Jerry Seeman was promoted to referee succeeding Don Wedge who returned to being a deep wing official, primarily as a back judge, where he continued to officiate through 1995. Seeman served as a crew chief for 12 seasons, working Super Bowl XXIII and Super Bowl XXV before leaving the field to succeed Art McNally as NFL Vice President of Officiating from 1991 to 2001.
Major rule changes
Whenever the quarterback is sacked, the clock will be stopped for at least five seconds and then restarted again. (The stoppage was eliminated effective the 2014 NFL season.)
If a fair catch is made, or signaled and awarded to a team because of interference, on the last play of a half or overtime, the period can be extended and the team can run one play from scrimmage or attempt a fair catch kick.
The league's jersey numbering system was modified to allow defensive linemen wear numbers 90 to 99, in addition to 60 to 79. And centers were allowed to wear 60–79, in addition to 50 to 59.
Players are prohibited from wearing torn or altered equipment. Tear-away jerseys are banned.
During kickoffs, punts, and field goal attempts, players on the receiving team cannot block below the waist.
The zone in which crackback blocks are prohibited is extended from 3 yards on either side of the line of scrimmage to 5.
Players cannot use their helmets to butt, spear, or ram an opponent. Any player who uses the crown or the top of his helmet unnecessarily will be called for unnecessary roughness.
In order to prevent incidents such as the Holy Roller game, the following change is made: If an offensive player fumbles during a fourth down play, or during any down played after the two-minute warning in a half or overtime, only the fumbling player can recover and/or advance the ball. This change is known as the "Ken Stabler rule" after the Oakland Raiders quarterback who made the infamous play in the Holy Roller game. In officiating circles, it's known as the "Markbreit rule" after Jerry Markbreit, who was the referee for that game.
Uprights were extended to 30 feet above the crossbar.
Starting in 1978, ten teams qualified for the playoffs: the winners of each of the divisions, and two wild-card teams in each conference.
New England Patriots: Ron Erhardt was named as permanent head coach. The team had suspended Chuck Fairbanks for the last regular season game in 1978. Fairbanks had been in talks all that season to join the University of Colorado Buffaloes, breaching his contract with the Patriots. Coordinators Erhardt and Hank Bullough took over as co-interim head coaches for that final 1978 game. Fairbanks was reinstated as head coach two weeks later for the Divisional Playoffs, but left in the off-season to join Colorado.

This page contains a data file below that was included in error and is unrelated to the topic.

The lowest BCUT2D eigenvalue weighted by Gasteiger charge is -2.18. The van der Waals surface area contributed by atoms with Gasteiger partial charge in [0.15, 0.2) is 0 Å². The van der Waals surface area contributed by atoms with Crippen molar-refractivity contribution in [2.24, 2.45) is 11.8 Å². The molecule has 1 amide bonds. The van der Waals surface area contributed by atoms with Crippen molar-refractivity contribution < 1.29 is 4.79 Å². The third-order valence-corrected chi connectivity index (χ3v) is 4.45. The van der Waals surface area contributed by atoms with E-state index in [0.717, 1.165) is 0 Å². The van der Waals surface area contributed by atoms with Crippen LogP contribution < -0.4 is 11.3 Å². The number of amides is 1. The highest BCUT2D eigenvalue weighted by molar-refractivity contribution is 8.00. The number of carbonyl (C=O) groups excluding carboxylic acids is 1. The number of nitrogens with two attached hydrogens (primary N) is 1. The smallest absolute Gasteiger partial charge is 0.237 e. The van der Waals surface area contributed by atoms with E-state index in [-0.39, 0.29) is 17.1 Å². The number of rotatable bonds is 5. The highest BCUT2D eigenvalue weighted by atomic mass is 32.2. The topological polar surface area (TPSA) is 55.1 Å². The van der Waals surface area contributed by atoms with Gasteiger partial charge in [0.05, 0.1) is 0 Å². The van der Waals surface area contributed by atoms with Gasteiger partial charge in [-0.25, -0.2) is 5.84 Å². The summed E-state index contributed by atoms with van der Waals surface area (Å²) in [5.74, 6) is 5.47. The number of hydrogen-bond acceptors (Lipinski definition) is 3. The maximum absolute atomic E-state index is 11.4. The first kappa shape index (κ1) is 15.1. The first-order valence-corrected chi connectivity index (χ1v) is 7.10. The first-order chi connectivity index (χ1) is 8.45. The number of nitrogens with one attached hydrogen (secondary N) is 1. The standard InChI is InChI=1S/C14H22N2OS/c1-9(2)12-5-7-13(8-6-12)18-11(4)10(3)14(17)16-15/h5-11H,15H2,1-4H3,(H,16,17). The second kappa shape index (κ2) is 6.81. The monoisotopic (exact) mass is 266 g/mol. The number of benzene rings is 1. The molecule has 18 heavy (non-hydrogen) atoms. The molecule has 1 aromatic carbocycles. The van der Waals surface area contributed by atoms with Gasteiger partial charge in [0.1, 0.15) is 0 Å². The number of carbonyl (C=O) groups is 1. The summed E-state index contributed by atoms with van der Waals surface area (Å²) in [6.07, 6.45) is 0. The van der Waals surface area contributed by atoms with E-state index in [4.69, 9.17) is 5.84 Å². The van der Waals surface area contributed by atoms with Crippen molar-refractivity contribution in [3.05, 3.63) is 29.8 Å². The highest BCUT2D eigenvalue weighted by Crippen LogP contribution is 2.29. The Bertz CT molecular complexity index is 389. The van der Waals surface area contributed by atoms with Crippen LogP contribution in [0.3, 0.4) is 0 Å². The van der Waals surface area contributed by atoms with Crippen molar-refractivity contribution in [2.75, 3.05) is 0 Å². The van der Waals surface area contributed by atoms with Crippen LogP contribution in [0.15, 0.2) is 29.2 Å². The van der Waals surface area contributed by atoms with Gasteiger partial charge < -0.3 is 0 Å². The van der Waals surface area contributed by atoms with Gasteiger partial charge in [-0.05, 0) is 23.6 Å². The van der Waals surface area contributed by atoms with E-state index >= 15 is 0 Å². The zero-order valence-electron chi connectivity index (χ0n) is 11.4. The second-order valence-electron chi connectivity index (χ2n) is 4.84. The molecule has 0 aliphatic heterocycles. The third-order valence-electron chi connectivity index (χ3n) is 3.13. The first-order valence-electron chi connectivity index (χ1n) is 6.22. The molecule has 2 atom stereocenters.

Several changes were made to the officiating uniforms, including:
Referees were outfitted with black identifying hats, while all other officials continued to wear white hats. This was the same as the Canadian Football League at the time, but the opposite of American high school and college football.
For the first time, each official's position was identified on his shirt. The position was abbreviated on the front pocket of the shirt and then spelled out on the back above the number.
The numbering system for officials was altered, with officials numbered separately by position rather than as an entire group, making duplicate numbers among officials common.
The TV numbers on the Dallas Cowboys' blue jerseys moved from the sleeves to the shoulders, matching the white jerseys, which moved the TV numbers to the shoulders in 1974.
The New York Giants began wearing their white pants with their white jerseys, discontinuing their blue pants
The Washington Redskins replaced their gold pants with burgundy pants with their white jerseys and white pants with their burgundy jerseys. The shade of burgundy was also darkened.
The San Diego Chargers replaced the blue and white stripe on the yellow pants with a white lighting bolt outlined in blue.
^"Steelers History: A Tradition of Excellence". Steelers.com. Archived from the original on February 18, 2010. Retrieved September 21, 2014. Yet another standard was set the following year when the 1979 Steelers defeated the Los Angeles Rams, 31-19, in Super Bowl XIV to make them ... the only team to win back-to-back Super Bowls twice